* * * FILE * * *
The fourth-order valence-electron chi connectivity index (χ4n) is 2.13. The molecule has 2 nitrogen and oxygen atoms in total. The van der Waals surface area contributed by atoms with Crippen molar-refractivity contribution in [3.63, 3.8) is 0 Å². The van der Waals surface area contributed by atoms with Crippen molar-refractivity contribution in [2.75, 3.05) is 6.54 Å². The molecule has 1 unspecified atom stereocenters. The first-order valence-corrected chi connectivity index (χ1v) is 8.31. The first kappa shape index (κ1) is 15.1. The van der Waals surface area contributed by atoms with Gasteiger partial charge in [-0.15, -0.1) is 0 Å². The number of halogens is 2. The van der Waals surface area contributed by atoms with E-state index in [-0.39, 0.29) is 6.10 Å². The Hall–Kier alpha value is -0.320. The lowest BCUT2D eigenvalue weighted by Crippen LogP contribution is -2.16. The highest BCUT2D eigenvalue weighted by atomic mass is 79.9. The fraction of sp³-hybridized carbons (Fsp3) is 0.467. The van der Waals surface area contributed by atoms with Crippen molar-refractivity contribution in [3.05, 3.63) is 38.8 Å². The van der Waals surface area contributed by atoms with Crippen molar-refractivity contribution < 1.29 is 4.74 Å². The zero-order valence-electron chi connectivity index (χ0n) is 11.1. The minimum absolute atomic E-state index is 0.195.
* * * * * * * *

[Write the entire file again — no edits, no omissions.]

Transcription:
The fourth-order valence-electron chi connectivity index (χ4n) is 2.13. The molecule has 2 nitrogen and oxygen atoms in total. The van der Waals surface area contributed by atoms with Crippen molar-refractivity contribution in [3.63, 3.8) is 0 Å². The van der Waals surface area contributed by atoms with Crippen molar-refractivity contribution in [2.75, 3.05) is 6.54 Å². The molecule has 1 unspecified atom stereocenters. The first-order valence-corrected chi connectivity index (χ1v) is 8.31. The first kappa shape index (κ1) is 15.1. The van der Waals surface area contributed by atoms with Gasteiger partial charge in [-0.15, -0.1) is 0 Å². The number of halogens is 2. The van der Waals surface area contributed by atoms with E-state index in [-0.39, 0.29) is 6.10 Å². The Hall–Kier alpha value is -0.320. The lowest BCUT2D eigenvalue weighted by Crippen LogP contribution is -2.16. The highest BCUT2D eigenvalue weighted by atomic mass is 79.9. The fraction of sp³-hybridized carbons (Fsp3) is 0.467. The van der Waals surface area contributed by atoms with Crippen molar-refractivity contribution in [3.05, 3.63) is 38.8 Å². The van der Waals surface area contributed by atoms with Crippen molar-refractivity contribution < 1.29 is 4.74 Å². The zero-order valence-electron chi connectivity index (χ0n) is 11.1. The minimum absolute atomic E-state index is 0.195.